Risk of Thyroid C-cell Tumors: Cases of MTC in patients treated with liraglutide, another GLP-1 receptor agonist (GLP-1 RA), have been reported in the postmarketing period; the data in these reports are insufficient to establish or exclude a causal relationship between MTC and GLP-1 RA use in humans. If serum calcitonin is measured and found to be elevated or thyroid nodules are noted on physical examination or neck imaging, the patient should be further evaluated.
Pancreatitis: Has been reported in clinical trials. Observe patients for signs and symptoms including persistent severe abdominal pain. If pancreatitis is suspected, discontinue Trulicity promptly. Do not restart if pancreatitis is confirmed. Consider other antidiabetic therapies in patients with a history of pancreatitis.
Hypoglycemia: The risk of hypoglycemia is increased when Trulicity is used in combination with insulin secretagogues (e.g., sulfonylureas) or insulin. Patients may require a lower dose of the sulfonylurea or insulin to reduce the risk of hypoglycemia.
Hypersensitivity Reactions: Systemic reactions were observed in patients receiving Trulicity in clinical trials. Instruct patients who experience symptoms to discontinue Trulicity and promptly seek medical advice.
Renal Impairment: In patients treated with GLP-1 RAs, there have been postmarketing reports of acute renal failure and worsening of chronic renal failure, sometimes requiring hemodialysis. A majority of reported events occurred in patients who had experienced nausea, vomiting, diarrhea, or dehydration. In patients with renal impairment, use caution when initiating or escalating doses of Trulicity and monitor renal function in patients experiencing severe adverse gastrointestinal reactions.
Severe Gastrointestinal Disease: Use of Trulicity may be associated with gastrointestinal adverse reactions, sometimes severe. Trulicity has not been studied in patients with severe gastrointestinal disease, including severe gastroparesis, and is therefore not recommended in these patients.
Macrovascular Outcomes: There have been no clinical studies establishing conclusive evidence of macrovascular risk reduction with Trulicity or any other antidiabetic drug.
The most common adverse reactions reported in ≥5% of Trulicity-treated patients in placebo-controlled trials (placebo, Trulicity 0.75 mg, and Trulicity 1.5 mg) were nausea (5.3%, 12.4%, 21.1%), diarrhea (6.7%, 8.9%, 12.6%), vomiting (2.3%, 6.0%, 12.7%), abdominal pain (4.9%, 6.5%, 9.4%), decreased appetite (1.6%, 4.9%, 8.6%), dyspepsia (2.3%, 4.1%, 5.8%), and fatigue (2.6%, 4.2%, 5.6%).
Gastric emptying is slowed by Trulicity, which may impact absorption of concomitantly administered oral medications. Use caution when oral medications are used with Trulicity. Drug levels of oral medications with a narrow therapeutic index should be adequately monitored when concomitantly administered with Trulicity. In clinical pharmacology studies, Trulicity did not affect the absorption of the tested, orally administered medications to a clinically relevant degree.
Pregnancy: There are no adequate and well-controlled studies of Trulicity in pregnant women. Use only if potential benefit outweighs potential risk to fetus.
Nursing Mothers: It is not known whether Trulicity is excreted in human milk. A decision should be made whether to discontinue nursing or to discontinue Trulicity, taking into account the importance of the drug to the mother.
Pediatric Use: Safety and effectiveness of Trulicity have not been established and use is not recommended in patients less than 18 years of age.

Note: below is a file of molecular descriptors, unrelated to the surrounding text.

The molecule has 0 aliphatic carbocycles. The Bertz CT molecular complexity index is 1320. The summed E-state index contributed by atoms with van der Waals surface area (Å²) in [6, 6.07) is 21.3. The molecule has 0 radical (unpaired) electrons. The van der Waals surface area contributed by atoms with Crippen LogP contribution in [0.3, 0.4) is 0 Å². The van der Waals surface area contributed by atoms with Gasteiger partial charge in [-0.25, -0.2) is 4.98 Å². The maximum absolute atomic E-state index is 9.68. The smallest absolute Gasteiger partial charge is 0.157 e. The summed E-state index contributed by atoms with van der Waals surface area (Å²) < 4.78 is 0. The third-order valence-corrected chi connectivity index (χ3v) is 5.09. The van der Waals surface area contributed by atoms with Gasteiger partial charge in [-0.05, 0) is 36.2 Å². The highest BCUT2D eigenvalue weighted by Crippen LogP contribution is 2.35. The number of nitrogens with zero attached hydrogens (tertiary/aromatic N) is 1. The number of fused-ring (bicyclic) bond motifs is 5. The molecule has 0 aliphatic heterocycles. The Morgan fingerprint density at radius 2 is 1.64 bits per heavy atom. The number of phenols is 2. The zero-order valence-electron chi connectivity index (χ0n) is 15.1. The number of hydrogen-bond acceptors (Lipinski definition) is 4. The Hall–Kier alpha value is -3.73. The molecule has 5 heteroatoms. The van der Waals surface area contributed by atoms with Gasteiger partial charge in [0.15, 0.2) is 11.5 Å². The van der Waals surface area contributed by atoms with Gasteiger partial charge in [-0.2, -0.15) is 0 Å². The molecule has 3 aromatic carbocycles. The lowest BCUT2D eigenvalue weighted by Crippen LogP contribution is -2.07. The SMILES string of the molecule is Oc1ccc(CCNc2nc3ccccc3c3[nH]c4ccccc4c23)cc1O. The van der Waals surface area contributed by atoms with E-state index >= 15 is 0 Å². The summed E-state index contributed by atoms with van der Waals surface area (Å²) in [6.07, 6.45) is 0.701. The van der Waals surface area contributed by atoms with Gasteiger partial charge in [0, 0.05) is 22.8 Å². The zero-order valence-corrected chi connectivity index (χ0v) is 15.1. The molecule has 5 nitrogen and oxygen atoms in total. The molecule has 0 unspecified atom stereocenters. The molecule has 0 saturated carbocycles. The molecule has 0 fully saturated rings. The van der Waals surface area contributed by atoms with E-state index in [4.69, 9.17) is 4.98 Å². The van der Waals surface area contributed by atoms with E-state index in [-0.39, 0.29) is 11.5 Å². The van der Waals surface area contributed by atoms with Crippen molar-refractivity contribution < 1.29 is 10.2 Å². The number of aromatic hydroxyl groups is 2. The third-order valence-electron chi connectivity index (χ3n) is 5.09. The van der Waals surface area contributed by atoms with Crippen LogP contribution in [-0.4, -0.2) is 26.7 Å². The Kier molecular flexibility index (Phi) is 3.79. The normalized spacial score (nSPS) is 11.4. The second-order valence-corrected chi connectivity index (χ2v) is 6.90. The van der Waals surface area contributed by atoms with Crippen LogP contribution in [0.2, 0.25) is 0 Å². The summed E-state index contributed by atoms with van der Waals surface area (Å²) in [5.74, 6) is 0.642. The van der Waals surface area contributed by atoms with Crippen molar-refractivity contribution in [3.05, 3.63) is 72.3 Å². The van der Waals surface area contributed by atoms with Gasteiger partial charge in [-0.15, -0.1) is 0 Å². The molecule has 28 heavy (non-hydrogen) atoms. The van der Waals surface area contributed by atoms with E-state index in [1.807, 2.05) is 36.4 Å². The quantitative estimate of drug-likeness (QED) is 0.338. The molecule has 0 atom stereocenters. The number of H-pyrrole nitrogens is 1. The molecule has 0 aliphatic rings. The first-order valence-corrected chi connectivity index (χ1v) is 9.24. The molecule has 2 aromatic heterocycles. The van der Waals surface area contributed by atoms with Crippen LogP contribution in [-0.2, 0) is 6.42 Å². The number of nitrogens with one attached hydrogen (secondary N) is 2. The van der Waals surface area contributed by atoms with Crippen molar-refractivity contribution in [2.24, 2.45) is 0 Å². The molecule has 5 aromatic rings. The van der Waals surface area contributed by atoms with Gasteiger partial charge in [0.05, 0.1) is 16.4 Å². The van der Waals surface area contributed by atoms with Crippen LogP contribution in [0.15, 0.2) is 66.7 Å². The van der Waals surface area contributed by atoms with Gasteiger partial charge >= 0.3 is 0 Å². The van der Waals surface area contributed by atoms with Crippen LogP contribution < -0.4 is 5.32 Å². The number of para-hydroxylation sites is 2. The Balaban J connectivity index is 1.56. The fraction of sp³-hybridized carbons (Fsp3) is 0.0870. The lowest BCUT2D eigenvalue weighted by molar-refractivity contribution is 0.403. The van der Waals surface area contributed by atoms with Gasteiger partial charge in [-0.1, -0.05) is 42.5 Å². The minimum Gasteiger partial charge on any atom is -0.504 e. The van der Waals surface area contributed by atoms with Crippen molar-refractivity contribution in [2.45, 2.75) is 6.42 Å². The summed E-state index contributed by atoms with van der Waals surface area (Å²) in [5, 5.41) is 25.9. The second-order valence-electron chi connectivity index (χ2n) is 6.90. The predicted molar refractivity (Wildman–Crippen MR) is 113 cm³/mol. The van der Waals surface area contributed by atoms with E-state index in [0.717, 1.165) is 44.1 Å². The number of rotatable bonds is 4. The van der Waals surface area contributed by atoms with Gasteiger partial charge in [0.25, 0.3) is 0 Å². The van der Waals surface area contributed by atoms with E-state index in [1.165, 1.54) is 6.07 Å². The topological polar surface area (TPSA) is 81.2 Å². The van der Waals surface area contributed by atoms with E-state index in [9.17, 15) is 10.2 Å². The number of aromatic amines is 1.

Please see Instructions for Use included with the pen.
DG HCP ISI 20APR2015
About Diabetes Approximately 29 million Americans and an estimated 387 million people worldwide have type 1 and type 2 diabetes. Type 2 diabetes is the most common type, accounting for an estimated 90 to 95 percent of all diabetes cases. Diabetes is a chronic disease that occurs when the body either does not properly produce, or use, the hormone insulin.
About Lilly Diabetes Lilly has been a global leader in diabetes care since 1923, when we introduced the world's first commercial insulin. Today we work to meet the diverse needs of people with diabetes through research and collaboration, a broad and growing product portfolio and a continued commitment to providing real solutions—from medicines to support programs and more—to make lives better. For more information, visit www.lillydiabetes.com.
About Eli Lilly and Company Lilly is a global healthcare leader that unites caring with discovery to make life better for people around the world. We were founded more than a century ago by a man committed to creating high-quality medicines that meet real needs, and today we remain true to that mission in all our work. Across the globe, Lilly employees work to discover and bring life-changing medicines to those who need them, improve the understanding and management of disease, and give back to communities through philanthropy and volunteerism. To learn more about Lilly, please visit us at www.lilly.com and newsroom.lilly.com/social-channels.
This press release contains forward-looking statements about an investigational compound basal insulin peglispro, which is currently in development for the treatment of diabetes and Trulicity for the treatment of type 2 diabetes along with diet and exercise. It reflects Lilly's current beliefs; however, as with any such undertaking, there are substantial risks and uncertainties in the process of drug development and commercialization. There is no guarantee that future study results and patient experience will be consistent with study findings to date or that basal insulin peglispro will receive required regulatory approvals or that Trulicity will prove to be commercially successful. For further discussion of these and other risks and uncertainties, please see Lilly's latest Forms 10-Q and 10-K filed with the U.S. Securities and Exchange Commission. Lilly undertakes no duty to update forward-looking statements.
 Centers for Disease Control and Prevention. National Diabetes Statistics Report: Estimates of Diabetes and Its Burden in the United States, 2014. Atlanta, GA: U.S. Department of Health and Human Services; 2014.
 International Diabetes Federation. IDF Diabetes Atlas, 6th edn. Brussels, Belgium: International Diabetes Federation, 2014. http://www.idf.org/diabetesatlas.
Refer to: Candace Johnson, firstname.lastname@example.org, (317) 755-9143
SOURCE Eli Lilly and Company